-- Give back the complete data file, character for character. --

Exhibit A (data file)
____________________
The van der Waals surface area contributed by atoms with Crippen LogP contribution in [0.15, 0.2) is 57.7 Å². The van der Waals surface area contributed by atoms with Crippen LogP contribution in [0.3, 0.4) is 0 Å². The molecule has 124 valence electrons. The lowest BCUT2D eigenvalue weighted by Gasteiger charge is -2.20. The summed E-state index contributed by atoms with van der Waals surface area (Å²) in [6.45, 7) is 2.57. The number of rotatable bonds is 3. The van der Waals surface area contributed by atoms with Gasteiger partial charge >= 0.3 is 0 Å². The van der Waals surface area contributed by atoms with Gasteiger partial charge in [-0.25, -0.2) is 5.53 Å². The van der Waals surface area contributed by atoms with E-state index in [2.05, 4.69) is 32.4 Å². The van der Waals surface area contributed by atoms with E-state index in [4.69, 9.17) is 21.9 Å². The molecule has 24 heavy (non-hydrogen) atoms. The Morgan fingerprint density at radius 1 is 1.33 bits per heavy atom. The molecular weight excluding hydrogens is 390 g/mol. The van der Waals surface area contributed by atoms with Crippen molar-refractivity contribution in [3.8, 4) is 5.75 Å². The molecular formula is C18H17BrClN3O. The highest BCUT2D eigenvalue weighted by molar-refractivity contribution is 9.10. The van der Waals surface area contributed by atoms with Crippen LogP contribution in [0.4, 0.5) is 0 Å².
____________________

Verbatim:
The van der Waals surface area contributed by atoms with Crippen LogP contribution in [0.15, 0.2) is 57.7 Å². The van der Waals surface area contributed by atoms with Crippen LogP contribution in [0.3, 0.4) is 0 Å². The molecule has 124 valence electrons. The lowest BCUT2D eigenvalue weighted by Gasteiger charge is -2.20. The summed E-state index contributed by atoms with van der Waals surface area (Å²) in [6.45, 7) is 2.57. The number of rotatable bonds is 3. The van der Waals surface area contributed by atoms with Gasteiger partial charge >= 0.3 is 0 Å². The van der Waals surface area contributed by atoms with Gasteiger partial charge in [-0.25, -0.2) is 5.53 Å². The van der Waals surface area contributed by atoms with E-state index in [2.05, 4.69) is 32.4 Å². The van der Waals surface area contributed by atoms with E-state index in [4.69, 9.17) is 21.9 Å². The molecule has 24 heavy (non-hydrogen) atoms. The Morgan fingerprint density at radius 1 is 1.33 bits per heavy atom. The molecular weight excluding hydrogens is 390 g/mol. The van der Waals surface area contributed by atoms with Crippen molar-refractivity contribution in [3.8, 4) is 5.75 Å². The molecular formula is C18H17BrClN3O. The highest BCUT2D eigenvalue weighted by molar-refractivity contribution is 9.10. The van der Waals surface area contributed by atoms with Crippen LogP contribution in [0.4, 0.5) is 0 Å².